Rare island fox rebounds on California island

Associated Press
FILE - This March 4, 2004 file photo shows a Santa Cruz Island fox bred in captivity being held by a wildlife biologist for the National Park Service, on Santa Cruz Island in Channel Islands National Park, Calif. More than a thousand tiny island foxes live free on the largest of the Channel Islands off the Southern California coastline where less than a decade ago only a few dozen remained. The rapid turnaround in the population of the fox native to this island, which is also a national park, comes after years of intense intervention from biologists who toiled to stop an unnatural ecological cycle that involved three different species.  (AP Photo/Reed Saxon, File)
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FILE - This March 4, 2004 file photo shows a Santa Cruz Island fox bred in captivity being held by a …

CHANNEL ISLANDS NATIONAL PARK, Calif. (AP) — The rare and tiny island fox is on the verge of making a comeback from near-extinction in the northern Channel Islands, a rugged and wind-swept chain off Southern California, officials said Monday.

The population of the fox dropped to an all-time low of just 70 animals on Santa Cruz Island in 2000 before rebounding to 1,300 foxes now, said Yvonne Menard, a spokeswoman for the National Park Service. Santa Cruz is the largest island.

Populations on nearby San Miguel and Santa Rosa islands have also bounced back into the hundreds after dropping in 1999 to just 15 of the cat-sized animals on each island.

The island fox is only found on six of the Channel Islands, a chain of eight islands, five of which form a national park. Each of the six islands has its own unique fox subspecies because of generations of genetic isolation.

In a five-year period in the 1990s, fox populations plummeted more than 90 percent on the rugged and mountainous islands due to an influx of golden eagles, which preyed on them.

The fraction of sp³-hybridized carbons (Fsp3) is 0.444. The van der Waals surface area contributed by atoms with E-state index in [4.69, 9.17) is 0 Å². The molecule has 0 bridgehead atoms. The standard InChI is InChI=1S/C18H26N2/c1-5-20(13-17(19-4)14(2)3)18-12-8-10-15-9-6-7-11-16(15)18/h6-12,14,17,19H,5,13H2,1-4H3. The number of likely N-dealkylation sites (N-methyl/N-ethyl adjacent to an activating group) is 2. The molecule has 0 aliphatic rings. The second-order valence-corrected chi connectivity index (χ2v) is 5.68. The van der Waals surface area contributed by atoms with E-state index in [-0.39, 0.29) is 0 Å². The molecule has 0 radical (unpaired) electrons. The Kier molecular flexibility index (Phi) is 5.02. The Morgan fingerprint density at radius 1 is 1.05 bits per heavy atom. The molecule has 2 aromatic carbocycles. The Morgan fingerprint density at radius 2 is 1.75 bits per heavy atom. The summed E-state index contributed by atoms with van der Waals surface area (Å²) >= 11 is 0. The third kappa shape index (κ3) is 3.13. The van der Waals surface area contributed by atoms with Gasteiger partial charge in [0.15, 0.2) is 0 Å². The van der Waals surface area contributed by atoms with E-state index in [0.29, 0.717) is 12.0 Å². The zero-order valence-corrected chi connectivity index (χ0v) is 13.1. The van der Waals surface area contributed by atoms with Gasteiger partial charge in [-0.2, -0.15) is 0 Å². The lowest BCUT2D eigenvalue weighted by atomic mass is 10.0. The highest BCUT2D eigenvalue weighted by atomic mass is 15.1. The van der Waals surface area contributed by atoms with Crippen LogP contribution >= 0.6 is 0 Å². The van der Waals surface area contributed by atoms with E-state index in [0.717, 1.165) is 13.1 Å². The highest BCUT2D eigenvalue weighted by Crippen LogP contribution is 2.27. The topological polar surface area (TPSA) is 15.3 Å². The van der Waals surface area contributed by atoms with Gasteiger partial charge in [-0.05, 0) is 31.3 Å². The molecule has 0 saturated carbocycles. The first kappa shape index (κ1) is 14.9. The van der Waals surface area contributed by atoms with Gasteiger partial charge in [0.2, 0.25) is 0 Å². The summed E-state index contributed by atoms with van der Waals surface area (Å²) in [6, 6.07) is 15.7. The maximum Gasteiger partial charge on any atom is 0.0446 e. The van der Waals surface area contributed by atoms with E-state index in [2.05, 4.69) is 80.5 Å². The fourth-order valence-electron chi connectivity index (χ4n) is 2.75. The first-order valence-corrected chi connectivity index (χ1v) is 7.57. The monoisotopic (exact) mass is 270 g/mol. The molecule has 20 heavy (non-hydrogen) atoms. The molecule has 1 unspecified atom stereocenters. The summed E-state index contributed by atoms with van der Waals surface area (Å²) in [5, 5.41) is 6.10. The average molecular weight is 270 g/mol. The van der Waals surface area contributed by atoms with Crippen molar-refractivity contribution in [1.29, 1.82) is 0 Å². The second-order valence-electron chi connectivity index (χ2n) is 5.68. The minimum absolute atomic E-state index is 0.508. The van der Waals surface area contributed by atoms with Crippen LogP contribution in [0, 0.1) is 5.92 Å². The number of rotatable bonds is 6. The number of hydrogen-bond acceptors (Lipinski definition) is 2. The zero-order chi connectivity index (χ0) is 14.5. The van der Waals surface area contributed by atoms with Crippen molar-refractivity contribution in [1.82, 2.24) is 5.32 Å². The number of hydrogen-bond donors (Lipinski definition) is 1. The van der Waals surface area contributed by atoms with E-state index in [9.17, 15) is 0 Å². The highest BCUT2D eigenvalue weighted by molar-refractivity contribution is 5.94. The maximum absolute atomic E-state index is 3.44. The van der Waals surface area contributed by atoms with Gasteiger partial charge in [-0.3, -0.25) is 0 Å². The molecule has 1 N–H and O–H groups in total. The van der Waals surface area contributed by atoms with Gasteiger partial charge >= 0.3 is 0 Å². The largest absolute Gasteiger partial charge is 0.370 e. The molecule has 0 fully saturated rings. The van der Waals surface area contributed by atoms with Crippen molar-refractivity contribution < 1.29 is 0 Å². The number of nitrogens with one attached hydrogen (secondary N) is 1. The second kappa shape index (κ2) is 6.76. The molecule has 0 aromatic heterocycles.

The eagles were attracted by hundreds of feral pigs that also made easy prey and were descendants of pigs brought to the island years ago by ranchers.

Four of the six subspecies were listed as federally protected endangered species in 2004, but now biologists say they may soon come off the list.

"The decline of the island fox population was so severe it caused biologists to shift from tracking fox populations to worrying about the fate of individual foxes," said Channel Islands National Park Superintendent Russell Galipeau.

"We are thrilled with this rapid recovery."

In 2002, biologists on Santa Cruz Island trapped the few remaining mating fox pairs and kept them in captivity to try to boost their numbers.

At the same time, wildlife officials captured and removed 44 golden eagles from the island between 2000 and 2006 and killed 5,000 feral pigs in a two-year period in a controversial program to restore the native fox population.

Hunters divided the island into five fenced-off zones and shot pigs from the air to eradicate them.

Now, biologists are working to reintroduce bald eagles to the island instead of the golden eagles that had taken their place.

Bald eagles disappeared from the Channel Islands by the early 1960s due to human impacts, primarily pollution. Millions of pounds of the deadly pesticide DDT and other chemicals were dumped in the ocean off the Palos Verdes Peninsula between the 1940s and 1970s.

The chemicals caused bald eagles to lay thin-shelled eggs that either dehydrate or break in the nest.

More than 40 bald eagles — which don't eat foxes — now call the northern Channel Islands home and this spring there are at least six active nests there.

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On the Web:

Channel Islands National Park: http://www.nps.gov/chis/index.htm

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